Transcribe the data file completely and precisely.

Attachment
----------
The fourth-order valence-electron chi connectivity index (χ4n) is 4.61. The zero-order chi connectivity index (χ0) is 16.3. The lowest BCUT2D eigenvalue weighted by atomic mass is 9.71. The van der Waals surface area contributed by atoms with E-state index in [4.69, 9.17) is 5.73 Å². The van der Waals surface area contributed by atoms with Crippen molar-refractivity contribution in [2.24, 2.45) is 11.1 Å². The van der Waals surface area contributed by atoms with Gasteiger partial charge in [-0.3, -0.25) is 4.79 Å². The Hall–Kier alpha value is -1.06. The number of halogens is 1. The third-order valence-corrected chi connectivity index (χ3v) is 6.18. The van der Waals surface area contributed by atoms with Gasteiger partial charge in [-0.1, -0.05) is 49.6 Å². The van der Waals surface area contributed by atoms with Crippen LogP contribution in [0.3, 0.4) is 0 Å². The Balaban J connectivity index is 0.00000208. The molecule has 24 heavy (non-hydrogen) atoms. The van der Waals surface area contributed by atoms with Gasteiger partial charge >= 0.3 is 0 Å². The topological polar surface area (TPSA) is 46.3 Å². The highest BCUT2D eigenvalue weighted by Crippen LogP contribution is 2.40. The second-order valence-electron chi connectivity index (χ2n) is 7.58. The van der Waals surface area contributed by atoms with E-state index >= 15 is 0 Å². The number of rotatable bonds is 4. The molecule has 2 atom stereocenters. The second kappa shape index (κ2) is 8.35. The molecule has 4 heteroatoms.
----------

The fourth-order valence-electron chi connectivity index (χ4n) is 4.61. The zero-order chi connectivity index (χ0) is 16.3. The lowest BCUT2D eigenvalue weighted by atomic mass is 9.71. The van der Waals surface area contributed by atoms with E-state index in [4.69, 9.17) is 5.73 Å². The van der Waals surface area contributed by atoms with Crippen molar-refractivity contribution in [2.24, 2.45) is 11.1 Å². The van der Waals surface area contributed by atoms with Gasteiger partial charge in [-0.3, -0.25) is 4.79 Å². The Hall–Kier alpha value is -1.06. The number of halogens is 1. The third-order valence-corrected chi connectivity index (χ3v) is 6.18. The van der Waals surface area contributed by atoms with Gasteiger partial charge in [-0.1, -0.05) is 49.6 Å². The van der Waals surface area contributed by atoms with Crippen LogP contribution in [0.3, 0.4) is 0 Å². The Balaban J connectivity index is 0.00000208. The molecule has 24 heavy (non-hydrogen) atoms. The van der Waals surface area contributed by atoms with Gasteiger partial charge >= 0.3 is 0 Å². The topological polar surface area (TPSA) is 46.3 Å². The highest BCUT2D eigenvalue weighted by Crippen LogP contribution is 2.40. The second-order valence-electron chi connectivity index (χ2n) is 7.58. The van der Waals surface area contributed by atoms with E-state index >= 15 is 0 Å². The number of rotatable bonds is 4. The molecule has 2 atom stereocenters. The second kappa shape index (κ2) is 8.35. The molecule has 4 heteroatoms.